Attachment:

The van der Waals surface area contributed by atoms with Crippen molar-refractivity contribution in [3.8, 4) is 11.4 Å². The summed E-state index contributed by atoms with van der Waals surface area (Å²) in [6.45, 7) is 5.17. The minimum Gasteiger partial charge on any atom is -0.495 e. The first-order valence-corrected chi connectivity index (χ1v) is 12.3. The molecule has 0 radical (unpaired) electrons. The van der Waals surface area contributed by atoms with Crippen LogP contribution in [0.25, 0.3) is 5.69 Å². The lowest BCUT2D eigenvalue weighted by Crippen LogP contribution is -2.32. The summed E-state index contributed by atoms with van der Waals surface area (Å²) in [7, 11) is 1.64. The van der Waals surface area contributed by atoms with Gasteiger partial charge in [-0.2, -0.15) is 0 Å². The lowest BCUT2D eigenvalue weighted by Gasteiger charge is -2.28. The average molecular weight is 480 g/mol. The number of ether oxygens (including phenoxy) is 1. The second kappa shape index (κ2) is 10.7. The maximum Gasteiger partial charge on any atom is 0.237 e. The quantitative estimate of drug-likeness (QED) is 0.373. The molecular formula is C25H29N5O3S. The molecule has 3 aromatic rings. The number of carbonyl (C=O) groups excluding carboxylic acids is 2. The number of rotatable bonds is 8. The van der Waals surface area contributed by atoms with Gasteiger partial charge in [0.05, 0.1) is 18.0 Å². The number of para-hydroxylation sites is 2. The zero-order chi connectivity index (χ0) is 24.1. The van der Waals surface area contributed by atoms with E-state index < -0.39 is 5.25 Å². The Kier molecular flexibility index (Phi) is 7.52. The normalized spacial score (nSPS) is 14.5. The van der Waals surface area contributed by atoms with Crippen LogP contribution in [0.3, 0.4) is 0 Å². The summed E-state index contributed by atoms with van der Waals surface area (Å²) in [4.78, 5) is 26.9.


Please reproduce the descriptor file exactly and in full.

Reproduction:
The van der Waals surface area contributed by atoms with Crippen molar-refractivity contribution in [3.8, 4) is 11.4 Å². The summed E-state index contributed by atoms with van der Waals surface area (Å²) in [6.45, 7) is 5.17. The minimum Gasteiger partial charge on any atom is -0.495 e. The first-order valence-corrected chi connectivity index (χ1v) is 12.3. The molecule has 0 radical (unpaired) electrons. The van der Waals surface area contributed by atoms with Crippen LogP contribution in [0.25, 0.3) is 5.69 Å². The lowest BCUT2D eigenvalue weighted by Crippen LogP contribution is -2.32. The summed E-state index contributed by atoms with van der Waals surface area (Å²) in [7, 11) is 1.64. The van der Waals surface area contributed by atoms with Gasteiger partial charge in [-0.2, -0.15) is 0 Å². The lowest BCUT2D eigenvalue weighted by Gasteiger charge is -2.28. The average molecular weight is 480 g/mol. The number of ether oxygens (including phenoxy) is 1. The second kappa shape index (κ2) is 10.7. The maximum Gasteiger partial charge on any atom is 0.237 e. The quantitative estimate of drug-likeness (QED) is 0.373. The molecular formula is C25H29N5O3S. The molecule has 3 aromatic rings. The number of carbonyl (C=O) groups excluding carboxylic acids is 2. The number of rotatable bonds is 8. The van der Waals surface area contributed by atoms with Gasteiger partial charge in [0.05, 0.1) is 18.0 Å². The number of para-hydroxylation sites is 2. The zero-order chi connectivity index (χ0) is 24.1. The van der Waals surface area contributed by atoms with E-state index < -0.39 is 5.25 Å². The Kier molecular flexibility index (Phi) is 7.52. The normalized spacial score (nSPS) is 14.5. The van der Waals surface area contributed by atoms with Crippen LogP contribution in [0.3, 0.4) is 0 Å². The summed E-state index contributed by atoms with van der Waals surface area (Å²) in [4.78, 5) is 26.9.